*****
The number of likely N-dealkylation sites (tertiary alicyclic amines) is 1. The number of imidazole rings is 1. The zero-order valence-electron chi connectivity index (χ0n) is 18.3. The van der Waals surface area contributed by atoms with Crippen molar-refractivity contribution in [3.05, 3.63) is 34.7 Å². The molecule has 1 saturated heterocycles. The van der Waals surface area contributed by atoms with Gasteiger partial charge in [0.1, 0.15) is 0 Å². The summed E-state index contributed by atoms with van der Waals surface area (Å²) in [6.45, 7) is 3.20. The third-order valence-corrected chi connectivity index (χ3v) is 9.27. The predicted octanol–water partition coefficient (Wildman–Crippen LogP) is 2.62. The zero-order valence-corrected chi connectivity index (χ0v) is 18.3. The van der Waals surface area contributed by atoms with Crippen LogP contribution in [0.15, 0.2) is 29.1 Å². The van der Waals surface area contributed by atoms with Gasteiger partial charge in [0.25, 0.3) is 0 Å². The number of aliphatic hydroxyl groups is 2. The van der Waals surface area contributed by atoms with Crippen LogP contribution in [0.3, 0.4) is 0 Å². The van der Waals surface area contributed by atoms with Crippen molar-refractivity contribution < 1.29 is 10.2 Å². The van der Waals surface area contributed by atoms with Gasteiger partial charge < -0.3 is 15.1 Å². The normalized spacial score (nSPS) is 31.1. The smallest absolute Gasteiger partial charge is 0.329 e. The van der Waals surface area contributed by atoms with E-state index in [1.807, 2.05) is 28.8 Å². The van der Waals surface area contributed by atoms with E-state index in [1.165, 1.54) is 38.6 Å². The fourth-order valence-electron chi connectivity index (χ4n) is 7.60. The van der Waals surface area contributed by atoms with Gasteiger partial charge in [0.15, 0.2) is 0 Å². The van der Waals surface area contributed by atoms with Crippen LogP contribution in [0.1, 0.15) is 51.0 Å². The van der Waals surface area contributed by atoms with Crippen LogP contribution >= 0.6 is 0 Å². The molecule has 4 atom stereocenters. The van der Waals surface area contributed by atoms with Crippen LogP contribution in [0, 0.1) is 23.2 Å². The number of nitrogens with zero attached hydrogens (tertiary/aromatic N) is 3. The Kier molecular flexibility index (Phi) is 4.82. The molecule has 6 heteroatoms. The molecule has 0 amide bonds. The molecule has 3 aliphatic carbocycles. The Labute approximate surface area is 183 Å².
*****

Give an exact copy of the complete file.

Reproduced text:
The number of likely N-dealkylation sites (tertiary alicyclic amines) is 1. The number of imidazole rings is 1. The zero-order valence-electron chi connectivity index (χ0n) is 18.3. The van der Waals surface area contributed by atoms with Crippen molar-refractivity contribution in [3.05, 3.63) is 34.7 Å². The molecule has 1 saturated heterocycles. The van der Waals surface area contributed by atoms with Gasteiger partial charge in [0.1, 0.15) is 0 Å². The summed E-state index contributed by atoms with van der Waals surface area (Å²) in [6.45, 7) is 3.20. The third-order valence-corrected chi connectivity index (χ3v) is 9.27. The predicted octanol–water partition coefficient (Wildman–Crippen LogP) is 2.62. The zero-order valence-corrected chi connectivity index (χ0v) is 18.3. The van der Waals surface area contributed by atoms with Crippen LogP contribution in [0.15, 0.2) is 29.1 Å². The van der Waals surface area contributed by atoms with Gasteiger partial charge in [0.25, 0.3) is 0 Å². The number of aliphatic hydroxyl groups is 2. The van der Waals surface area contributed by atoms with Crippen LogP contribution in [0.3, 0.4) is 0 Å². The van der Waals surface area contributed by atoms with Crippen molar-refractivity contribution < 1.29 is 10.2 Å². The van der Waals surface area contributed by atoms with Gasteiger partial charge < -0.3 is 15.1 Å². The normalized spacial score (nSPS) is 31.1. The smallest absolute Gasteiger partial charge is 0.329 e. The van der Waals surface area contributed by atoms with E-state index in [1.807, 2.05) is 28.8 Å². The van der Waals surface area contributed by atoms with E-state index in [1.165, 1.54) is 38.6 Å². The fourth-order valence-electron chi connectivity index (χ4n) is 7.60. The van der Waals surface area contributed by atoms with Gasteiger partial charge in [0.15, 0.2) is 0 Å². The van der Waals surface area contributed by atoms with Crippen LogP contribution in [0.1, 0.15) is 51.0 Å². The van der Waals surface area contributed by atoms with Crippen LogP contribution >= 0.6 is 0 Å². The molecule has 4 atom stereocenters. The van der Waals surface area contributed by atoms with Crippen LogP contribution in [0, 0.1) is 23.2 Å². The number of nitrogens with zero attached hydrogens (tertiary/aromatic N) is 3. The Kier molecular flexibility index (Phi) is 4.82. The molecule has 6 heteroatoms. The molecule has 0 amide bonds. The molecule has 3 aliphatic carbocycles. The Labute approximate surface area is 183 Å².